Many IT professionals ask me when Linux will finally "make it" on the desktop. How will they know when Linux has made it? What's holding it back? In what ways is Microsoft working behind the scenes to inhibit the adoption of Linux desktops?
|John H. Terpstra|
For some time, I have pondered and researched these questions. Then, a recent experience lifted the clouds of uncertainty. In part one of this column, I'll relate a true story of two Linux desktop purchasers who ran into multiple roadblocks. Then, in part two, I'll analyze those problems and discuss how Microsoft and electronics manufacturers and retailers created them. Finally, in part three, I'll predict a future that could happen, one in which a monopoly leads the U.S. IT industry to second-class citizenship, and the opportunity that could change that scenario.
Most people think that application availability drives adoption of a computing platform. While applications are very important, there are more factors at work, as the following story of two Linux newbies demonstrates.
A recent adventure
Recently, Joe purchased a new laptop computer. Because he had an older laptop that still functioned more or less adequately, he decided to purchase a machine that had Linux installed from the factory. He had heard that Linux does not suffer many of the problems with viruses, worms and malware, and his Norton AntiVirus subscription had expired, so there was nothing to lose in trying Linux.
Joe figured that since Linux is free, the cost of a laptop computer pre-loaded with Linux would cost less than one that shipped with Microsoft Windows. Wrong! The cost estimates he came up with were between $300 and $500 more for a system with Linux than for one with Windows.
Joe did a Google search to find Linux on laptop suppliers and obtained five price offers. Many Windows laptop specials offered a free bundled LCD monitor or a free bundled printer. No such offer was found for a Linux pre-loaded laptop.
Although Joe could not understand why it should cost more to purchase a laptop that has no bundled licensed Windows operating system than one supplied with it, he decided that it made sense to purchase the lower-priced system and just junk the bundled Microsoft Windows XP Home Edition.
After shopping around, Joe stumbled across a sweet deal and purchased an HP Pavilion dv1000 laptop. Joe's friend Dennis was with him that day and was suckered into ordering a customized HP zv6000 series laptop direct from HP.
Both Joe and Dennis were determined to try Linux and agreed that if Linux is ready for the desktop, they were ready to climb onboard. Dennis' laptop arrived 10 days after Joe had gone home with his purchase.
Joe installed SuSE Linux 10.0, while Dennis purchased SuSE Linux Professional 9.3. Dennis chose the 9.3 because he wanted the 64-bit support that was available with the AMD Athlon 64 CPU. At the time, a 64-bit version of SuSE Linux 10.0 was not yet available.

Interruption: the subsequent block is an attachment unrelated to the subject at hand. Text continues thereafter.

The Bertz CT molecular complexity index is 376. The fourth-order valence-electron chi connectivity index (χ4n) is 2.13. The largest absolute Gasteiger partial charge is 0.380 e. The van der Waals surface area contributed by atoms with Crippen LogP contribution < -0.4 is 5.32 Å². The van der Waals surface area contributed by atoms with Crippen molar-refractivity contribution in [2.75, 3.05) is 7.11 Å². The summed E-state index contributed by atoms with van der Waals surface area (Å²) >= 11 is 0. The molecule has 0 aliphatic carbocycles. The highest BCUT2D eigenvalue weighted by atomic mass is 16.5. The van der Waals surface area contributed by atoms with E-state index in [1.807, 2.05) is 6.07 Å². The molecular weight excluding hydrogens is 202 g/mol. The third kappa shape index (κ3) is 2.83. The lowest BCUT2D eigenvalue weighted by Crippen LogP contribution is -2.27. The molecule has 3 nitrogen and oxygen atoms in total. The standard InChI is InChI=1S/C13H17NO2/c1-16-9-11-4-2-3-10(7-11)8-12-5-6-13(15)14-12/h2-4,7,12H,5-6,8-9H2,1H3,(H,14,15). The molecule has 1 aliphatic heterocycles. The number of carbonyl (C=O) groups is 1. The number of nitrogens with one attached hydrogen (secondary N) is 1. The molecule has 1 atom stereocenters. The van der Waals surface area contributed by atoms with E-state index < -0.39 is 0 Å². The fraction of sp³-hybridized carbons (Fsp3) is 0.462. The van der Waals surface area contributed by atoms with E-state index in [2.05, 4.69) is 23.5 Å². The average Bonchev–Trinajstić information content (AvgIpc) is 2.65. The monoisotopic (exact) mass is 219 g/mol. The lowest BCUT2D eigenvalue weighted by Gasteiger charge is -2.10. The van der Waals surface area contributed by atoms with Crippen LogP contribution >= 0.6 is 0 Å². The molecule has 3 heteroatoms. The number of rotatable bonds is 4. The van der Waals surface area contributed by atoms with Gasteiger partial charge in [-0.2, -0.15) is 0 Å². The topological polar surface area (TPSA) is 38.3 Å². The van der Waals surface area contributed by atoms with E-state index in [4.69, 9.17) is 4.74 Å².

Joe's installation of SuSE Linux 10.0 was an immediate success. The built-in PRO/Wireless 2200BG network card worked perfectly. Well, it had one little problem: If he pressed the built-in function key to turn off the wireless card, it would not restart without a reboot. Even so, the video card and LCD display operated at the full 1200x768 resolution. Another small problem occurred when Joe tried to use the built-in digital media slots. He found they did not work, but he figured that was a small sacrifice.
Generally, Joe was impressed. His HP DeskJet printer worked the first time he plugged it in. SuSE Linux 10.0 instantly recognized the printer, asked him if he wanted to configure it, and in seconds he was able to print a test page.
Dennis was not so fortunate. He has been unable to get X-Windows working. It seems that the video chip set is not supported in SuSE 9.3, and he has not been able to get the built-in Broadcom wireless card to function (not even with the ndiswrapper drivers).
Needless to say, Dennis is not a happy camper. He will most likely reinstall Microsoft Windows XP Home from the recovery disk that came with the system. He feels forced to use Windows and believes Linux is simply not ready for prime-time use. He has seen a sad outcome to a project that started with great promise and expectation.
The plot thickens
Joe was so happy with his new Linux laptop that he decided it was time to install Linux on his old Windows laptop. This laptop has no built-in wireless card, so he purchased a Netgear RangeMax Wireless Router with a Netgear RangeMax wireless PC card.
Joe's installation of SuSE Linux 10.0 on the old 15-inch Sony Vaio RPG600, 1.8 GHz P4 laptop was another flawless installation. The screen worked perfectly at 1600x1200 video resolution. Joe was delighted with his second Linux laptop.
Unfortunately, Joe's story now takes a bad turn. The Netgear RangeMax wireless card could not be recognized by SuSE Linux 10.0. Joe called Netgear, which explained that the company does not support Linux. Joe was told that Netgear had no plan to provide Linux drivers for Netgear RangeMax wireless cards.
After returning the Netgear wireless network card to the store, Joe purchased a Belkin Pre-N F5D8010 Notebook Network card. The new card was able to recognize that an Ethernet controller had been inserted into the computer, but it could not find a suitable driver. Joe then found out that Belkin does not support Linux and that no suitable driver is available.
Joe did an Internet search, which revealed that Belkin's wireless card chip set is manufactured by Airgo Networks Inc. He found a link on the Airgo Networks Web site that offered hope. (You can see why by visiting AirgoNetworks.com.) Alas, this was a blind alley, because the General Public License Linux package only contains open source software (OSS) that Airgo Networks has modified and for which it has made the source code available.
Joe felt that Airgo Networks should be commended for its honorable handling of OSS, but he still had no luck there. When he called the company, he found out that no Linux drivers will be available for the Airgo chip set until late 2005 or early 2006.
Joe went back to the store to return another useless wireless card. Not one wireless card that was on the shelves at CompUSA or Best Buy listed Linux driver support, so Joe gave up. That's right: Not one wireless card currently sold at CompUSA and at Best Buy mentions that it is suitable for use with Linux.